Repose Interrupted

Kyle Roat, Associate Member, University of Cincinnati Law Review

On  January 2, 1978, the Notre Dame Fighting Irish, led by Joe Montana, upset the number one ranked Texas Longhorns in the Cotton Bowl Classic and claimed the national championship.[1] Thirty-four years later, in December 2012, one member of that team, Steven Schmitz, learned from his physician that his football career had left him with chronic traumatic encephalopathy (CTE), a debilitating disease.[2] Less than two years after receiving his diagnosis, Mr. Schmitz and his wife filed suit against Notre Dame University and the National Collegiate Athletic Association (NCAA) alleging negligence, fraudulent concealment, constructive fraud, breach of express and implied contract, and loss of consortium.[3] Mr. Schmitz passed away in February of 2015, and his estate was substituted as plaintiff.[4] This article will review the primary issue in the Supreme Court of Ohio’s recent decision in the Schmitz case and the implications of the court’s decision for future litigants.

Defendants Notre Dame and the NCAA moved for dismissal under Ohio Rule of Civil Procedure 12(B)(6), asserting the Schmitz’s claims were barred by the statute of limitations and for failure to state a claim on which relief could be granted.[5] The trial court granted the dismissal of all claims without issuing an opinion.[6] Defendant’s repose was short lived however as the Eighth District Court of Appeals reversed in part the trial court’s judgment as to all claims except breach of contract and constructive fraud.

The statute of limitations for an action for bodily injury in Ohio is two years from the date the cause of action accrues.[7] However, in O’Stricker v. Jim Walter Corp.,[8] an asbestos case, the Supreme Court of Ohio held that for latent injuries,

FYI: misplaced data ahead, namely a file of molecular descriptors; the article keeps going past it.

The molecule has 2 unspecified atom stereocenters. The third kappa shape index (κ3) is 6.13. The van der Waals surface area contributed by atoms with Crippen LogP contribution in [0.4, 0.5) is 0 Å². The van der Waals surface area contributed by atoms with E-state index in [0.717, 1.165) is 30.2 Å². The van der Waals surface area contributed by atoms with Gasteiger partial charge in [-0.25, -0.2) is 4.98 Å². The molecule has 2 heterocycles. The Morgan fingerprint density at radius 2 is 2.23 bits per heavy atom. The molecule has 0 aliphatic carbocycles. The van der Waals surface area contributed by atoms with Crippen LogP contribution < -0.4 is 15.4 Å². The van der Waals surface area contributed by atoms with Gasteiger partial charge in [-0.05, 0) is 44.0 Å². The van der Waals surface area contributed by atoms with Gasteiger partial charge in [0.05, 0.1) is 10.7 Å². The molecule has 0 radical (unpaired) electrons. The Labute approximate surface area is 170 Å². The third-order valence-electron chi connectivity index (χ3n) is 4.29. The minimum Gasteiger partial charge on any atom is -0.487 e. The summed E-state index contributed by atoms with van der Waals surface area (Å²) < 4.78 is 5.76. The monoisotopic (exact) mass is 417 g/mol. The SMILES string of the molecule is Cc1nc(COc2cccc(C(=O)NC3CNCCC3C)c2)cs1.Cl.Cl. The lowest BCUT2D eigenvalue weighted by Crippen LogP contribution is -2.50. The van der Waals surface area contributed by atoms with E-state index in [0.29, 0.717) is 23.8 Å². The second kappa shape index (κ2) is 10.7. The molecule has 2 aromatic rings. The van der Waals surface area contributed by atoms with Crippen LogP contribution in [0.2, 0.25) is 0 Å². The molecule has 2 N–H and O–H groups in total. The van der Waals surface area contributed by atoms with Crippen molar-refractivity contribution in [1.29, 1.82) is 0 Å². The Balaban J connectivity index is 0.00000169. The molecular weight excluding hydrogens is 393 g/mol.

a claim accrues on either ‘the date on which the plaintiff is informed by competent medical authority that he has been injured, or upon the date on which, by the exercise of reasonable diligence, he should have become aware that he had been injured, whichever date occurs first.’[9]

Courts have struggled to reconcile the discovery rule with the rule that “A diagnosis for the long-term effects of an injury a plaintiff already knew about does not revive a time-barred claim.”[10] The central issue is distinguishing between long-term effects of an injury of which the plaintiff is aware and “latent” disease or injury triggered by earlier wrongful conduct.

The Supreme Court of Ohio relied on two cases in deciding that the Schmitzes could continue their case: Liddell v. SCA Servs. Of Ohio, Inc.[11] and Pingue v. Pingue.[12] The plaintiff in Liddell was a police officer who responded to a garbage truck fire and was exposed to toxic gas.[13] The officer experienced both immediate physical symptoms for which he received workers’ compensation and latent symptoms but did not file suit until he developed cancer which his physician linked to the exposure.[14] Despite the immediate injury suffered by Liddell, the court treated his cancer as a distinct injury he could not discover at the time of his exposure.[15]

At issue in Pingue v. Pingue was whether the discovery rule applied in the case of physical assault which the plaintiff later discovered had caused a brain injury.[16] The Fifth District affirmed the trial court’s dismissal in Pingue on the grounds that the plaintiff knew of his injury at the time it occurred and that the diagnosis of brain injury only informed the plaintiff of the extent of his injuries.[17]